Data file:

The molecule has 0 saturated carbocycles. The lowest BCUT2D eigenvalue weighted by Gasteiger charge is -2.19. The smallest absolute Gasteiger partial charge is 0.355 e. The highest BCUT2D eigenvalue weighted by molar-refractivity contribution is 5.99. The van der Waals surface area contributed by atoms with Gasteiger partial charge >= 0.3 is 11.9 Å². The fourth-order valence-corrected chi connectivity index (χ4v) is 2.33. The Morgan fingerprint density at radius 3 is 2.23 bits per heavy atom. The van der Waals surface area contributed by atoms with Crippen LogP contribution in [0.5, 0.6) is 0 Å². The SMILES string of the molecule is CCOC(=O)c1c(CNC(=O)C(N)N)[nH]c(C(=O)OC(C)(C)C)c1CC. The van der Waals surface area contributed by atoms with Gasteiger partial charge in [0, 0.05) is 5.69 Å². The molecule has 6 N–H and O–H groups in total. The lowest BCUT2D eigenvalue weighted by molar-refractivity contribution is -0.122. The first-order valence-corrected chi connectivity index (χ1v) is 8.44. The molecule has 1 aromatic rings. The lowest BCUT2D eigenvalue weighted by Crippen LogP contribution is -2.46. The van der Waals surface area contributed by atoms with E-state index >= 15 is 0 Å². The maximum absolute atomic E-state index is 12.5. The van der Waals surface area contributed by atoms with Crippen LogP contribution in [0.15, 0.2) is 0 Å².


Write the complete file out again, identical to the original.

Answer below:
The molecule has 0 saturated carbocycles. The lowest BCUT2D eigenvalue weighted by Gasteiger charge is -2.19. The smallest absolute Gasteiger partial charge is 0.355 e. The highest BCUT2D eigenvalue weighted by molar-refractivity contribution is 5.99. The van der Waals surface area contributed by atoms with Gasteiger partial charge >= 0.3 is 11.9 Å². The fourth-order valence-corrected chi connectivity index (χ4v) is 2.33. The Morgan fingerprint density at radius 3 is 2.23 bits per heavy atom. The van der Waals surface area contributed by atoms with Crippen LogP contribution in [0.5, 0.6) is 0 Å². The SMILES string of the molecule is CCOC(=O)c1c(CNC(=O)C(N)N)[nH]c(C(=O)OC(C)(C)C)c1CC. The van der Waals surface area contributed by atoms with Gasteiger partial charge in [0, 0.05) is 5.69 Å². The molecule has 6 N–H and O–H groups in total. The lowest BCUT2D eigenvalue weighted by molar-refractivity contribution is -0.122. The first-order valence-corrected chi connectivity index (χ1v) is 8.44. The molecule has 1 aromatic rings. The lowest BCUT2D eigenvalue weighted by Crippen LogP contribution is -2.46. The van der Waals surface area contributed by atoms with E-state index >= 15 is 0 Å². The maximum absolute atomic E-state index is 12.5. The van der Waals surface area contributed by atoms with Crippen LogP contribution in [0.15, 0.2) is 0 Å².